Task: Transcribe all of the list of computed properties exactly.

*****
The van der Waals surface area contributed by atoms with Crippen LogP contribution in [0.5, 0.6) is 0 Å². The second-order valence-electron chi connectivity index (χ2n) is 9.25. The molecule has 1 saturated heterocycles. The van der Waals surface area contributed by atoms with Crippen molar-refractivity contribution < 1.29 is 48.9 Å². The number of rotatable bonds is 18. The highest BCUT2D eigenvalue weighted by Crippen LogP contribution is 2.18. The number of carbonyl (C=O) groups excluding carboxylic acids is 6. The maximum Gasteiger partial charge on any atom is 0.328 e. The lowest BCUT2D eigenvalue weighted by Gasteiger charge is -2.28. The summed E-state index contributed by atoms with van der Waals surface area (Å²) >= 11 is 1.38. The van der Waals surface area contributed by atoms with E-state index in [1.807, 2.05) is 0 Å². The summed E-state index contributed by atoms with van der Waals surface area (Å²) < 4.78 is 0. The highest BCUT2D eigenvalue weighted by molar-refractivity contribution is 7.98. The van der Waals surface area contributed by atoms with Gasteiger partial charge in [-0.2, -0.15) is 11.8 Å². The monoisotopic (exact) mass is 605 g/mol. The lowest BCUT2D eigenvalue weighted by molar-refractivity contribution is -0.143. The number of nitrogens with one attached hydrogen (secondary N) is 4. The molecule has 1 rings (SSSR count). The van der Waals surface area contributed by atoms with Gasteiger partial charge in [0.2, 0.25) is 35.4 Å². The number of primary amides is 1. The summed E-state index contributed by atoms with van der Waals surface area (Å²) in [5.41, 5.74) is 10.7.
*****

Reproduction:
The van der Waals surface area contributed by atoms with Crippen LogP contribution in [0.5, 0.6) is 0 Å². The second-order valence-electron chi connectivity index (χ2n) is 9.25. The molecule has 1 saturated heterocycles. The van der Waals surface area contributed by atoms with Crippen molar-refractivity contribution < 1.29 is 48.9 Å². The number of rotatable bonds is 18. The highest BCUT2D eigenvalue weighted by Crippen LogP contribution is 2.18. The number of carbonyl (C=O) groups excluding carboxylic acids is 6. The maximum Gasteiger partial charge on any atom is 0.328 e. The lowest BCUT2D eigenvalue weighted by Gasteiger charge is -2.28. The summed E-state index contributed by atoms with van der Waals surface area (Å²) >= 11 is 1.38. The van der Waals surface area contributed by atoms with E-state index in [1.807, 2.05) is 0 Å². The summed E-state index contributed by atoms with van der Waals surface area (Å²) < 4.78 is 0. The highest BCUT2D eigenvalue weighted by molar-refractivity contribution is 7.98. The van der Waals surface area contributed by atoms with Gasteiger partial charge in [-0.2, -0.15) is 11.8 Å². The monoisotopic (exact) mass is 605 g/mol. The lowest BCUT2D eigenvalue weighted by molar-refractivity contribution is -0.143. The number of nitrogens with one attached hydrogen (secondary N) is 4. The molecule has 1 rings (SSSR count). The van der Waals surface area contributed by atoms with Gasteiger partial charge in [0.2, 0.25) is 35.4 Å². The number of primary amides is 1. The summed E-state index contributed by atoms with van der Waals surface area (Å²) in [5.41, 5.74) is 10.7.